One Photographer’s Tender, Time-Spanning Portrait of His Girlfriend

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Duane by Cobey Arner
DuanePhotography by Cobey Arner

“Duane begins with Claire as a girl, and ends with her as a woman – I definitely noticed this transition in her eyes,” says Cobey Arner of his new photo book

New York-based photographer Cobey Arner first met his girlfriend Claire Banse through a mutual friend. “My buddy randomly reached out to me one day and said, ‘Hey, I have this friend, and I think you guys would be great together,’” Arner recalls, speaking from his downtown apartment on the Lower East Side in New York. “I followed up a month later and I said, ‘I would love to see if Claire’s around for a coffee.’ And it was just off to the races after that.”

Arner and Banse have been together for two years now and his latest photo book Duane, published by Friend Editions, documents the progression of their relationship in the spaces most sacred to them, with the initial shots depicting Banse when they first began dating. “As the book progresses, the narrative of our relationship evolves,” Arner explains. “And you can see how more comfort and familiarity is built over time.”

The couple’s journey into intimacy is softly evoked by Banse’s positionings among the minutiae of their everyday lives: crumpled pillows belonging inside a motel room, mismatched socks drying on the radiator, friends’ living rooms, empty wine glasses, and teddy bears peeking out of invitingly warm bedding.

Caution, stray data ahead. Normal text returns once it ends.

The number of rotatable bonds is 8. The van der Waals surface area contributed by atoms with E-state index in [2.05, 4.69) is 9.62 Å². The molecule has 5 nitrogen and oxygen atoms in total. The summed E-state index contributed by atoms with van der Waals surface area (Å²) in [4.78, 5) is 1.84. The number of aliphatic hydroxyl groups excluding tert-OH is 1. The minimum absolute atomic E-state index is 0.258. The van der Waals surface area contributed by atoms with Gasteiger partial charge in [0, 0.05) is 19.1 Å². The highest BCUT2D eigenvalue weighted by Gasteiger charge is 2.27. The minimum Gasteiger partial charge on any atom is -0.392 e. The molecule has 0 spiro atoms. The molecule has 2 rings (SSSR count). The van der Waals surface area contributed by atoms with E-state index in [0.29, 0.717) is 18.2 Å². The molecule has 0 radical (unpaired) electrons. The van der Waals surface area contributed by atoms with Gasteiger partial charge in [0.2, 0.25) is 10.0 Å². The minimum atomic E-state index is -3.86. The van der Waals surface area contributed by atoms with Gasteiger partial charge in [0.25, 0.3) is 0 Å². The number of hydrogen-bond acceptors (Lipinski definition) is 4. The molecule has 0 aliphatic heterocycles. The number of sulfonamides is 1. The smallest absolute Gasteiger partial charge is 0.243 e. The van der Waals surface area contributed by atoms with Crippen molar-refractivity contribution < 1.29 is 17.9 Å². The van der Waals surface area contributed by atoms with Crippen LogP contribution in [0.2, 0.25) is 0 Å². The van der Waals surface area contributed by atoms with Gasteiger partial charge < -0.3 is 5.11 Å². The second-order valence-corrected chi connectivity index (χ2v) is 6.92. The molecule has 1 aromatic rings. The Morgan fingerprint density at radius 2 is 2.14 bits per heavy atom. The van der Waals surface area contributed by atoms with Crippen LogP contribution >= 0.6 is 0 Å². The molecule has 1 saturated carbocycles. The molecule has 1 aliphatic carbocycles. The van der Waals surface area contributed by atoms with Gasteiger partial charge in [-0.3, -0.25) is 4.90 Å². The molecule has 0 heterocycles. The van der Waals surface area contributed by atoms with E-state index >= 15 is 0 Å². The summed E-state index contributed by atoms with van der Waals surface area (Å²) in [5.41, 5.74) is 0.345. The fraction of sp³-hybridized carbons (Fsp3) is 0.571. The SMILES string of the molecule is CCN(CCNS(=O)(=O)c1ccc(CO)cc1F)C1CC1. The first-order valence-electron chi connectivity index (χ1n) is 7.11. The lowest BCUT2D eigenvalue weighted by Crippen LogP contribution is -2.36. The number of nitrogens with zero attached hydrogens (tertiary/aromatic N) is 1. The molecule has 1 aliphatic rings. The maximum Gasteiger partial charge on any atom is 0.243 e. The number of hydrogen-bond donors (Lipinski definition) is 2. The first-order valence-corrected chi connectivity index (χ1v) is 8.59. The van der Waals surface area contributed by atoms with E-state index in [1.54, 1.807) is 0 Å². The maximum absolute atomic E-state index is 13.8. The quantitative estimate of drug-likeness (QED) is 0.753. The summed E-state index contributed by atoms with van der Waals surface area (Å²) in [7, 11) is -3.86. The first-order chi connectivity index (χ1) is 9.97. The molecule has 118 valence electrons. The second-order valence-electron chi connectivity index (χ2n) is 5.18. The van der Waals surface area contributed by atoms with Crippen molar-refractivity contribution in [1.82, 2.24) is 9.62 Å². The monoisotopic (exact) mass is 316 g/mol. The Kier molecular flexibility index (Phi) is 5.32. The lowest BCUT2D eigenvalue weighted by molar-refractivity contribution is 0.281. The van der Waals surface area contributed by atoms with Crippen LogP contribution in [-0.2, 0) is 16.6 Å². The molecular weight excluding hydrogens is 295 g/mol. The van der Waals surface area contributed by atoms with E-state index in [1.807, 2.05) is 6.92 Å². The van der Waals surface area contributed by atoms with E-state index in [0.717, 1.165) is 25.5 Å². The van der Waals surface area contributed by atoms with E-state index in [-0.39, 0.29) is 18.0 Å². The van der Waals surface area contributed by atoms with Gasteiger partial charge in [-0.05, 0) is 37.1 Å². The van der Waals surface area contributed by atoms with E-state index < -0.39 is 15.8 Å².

The launch of the book was an intimate affair, taking place at Bacaro – an Italian restaurant just down the road from the pair’s flat, which they frequently visit to indulge in a bowl of pasta.

Here, in his own words, Arner tells us more about Duane.

“Last spring, I had this idea to make a book about Claire. The original plan was to include lots of iPhone shots I took of her, which I’ve since edited out, as I think capturing her on film was the most special part.

“I’ve always loved this idea of a muse as a subject that is constantly photographed over a long period of time. I made a book recently with The Society Archive and Friend Editions called 1999, which featured a guy called Izaake, who was photographed over the span of two years. I think there’s something incredibly special about documenting a person as they grow in different environments. It’s about putting out personal work which is full of the things which matter the most to me.

“I love the in-between moments of people in their own spaces. New York is a great backdrop to take photographs; Claire and I live downtown in the Lower East Side, so there’s always a lot of character down here. There’s also a lot of photos taken in LA, which has its own golden light and differs hugely from the light belonging to New York.

“There are also a few pictures of Claire when she came to visit my family in Georgia. There’s one photo in the book where Claire is standing in front of this wallpaper that’s been in my parents’ home since the 1980s. They’ve lived there since 1998, but that was the one wall they never changed. Having her stand there in a red sweater and posing by the wall was really sentimental to me because it’s two different parts of my life coming together. That’s the wall I stared at while having breakfast when I was six years old.

Duane begins with Claire as a girl, and ends with her as a woman – I definitely noticed this transition in her eyes. You might also spot that her tooth is also missing throughout a lot of these photos, which was actually a big motivation for putting this book out; the narrative begins when Claire still had her tooth, and then she loses said tooth halfway through. She’s actually getting a new one next month – so who knows, maybe that will be the story belonging to the next book!” 

Duane by Cobey Arner is published by Friend Editions and is out now.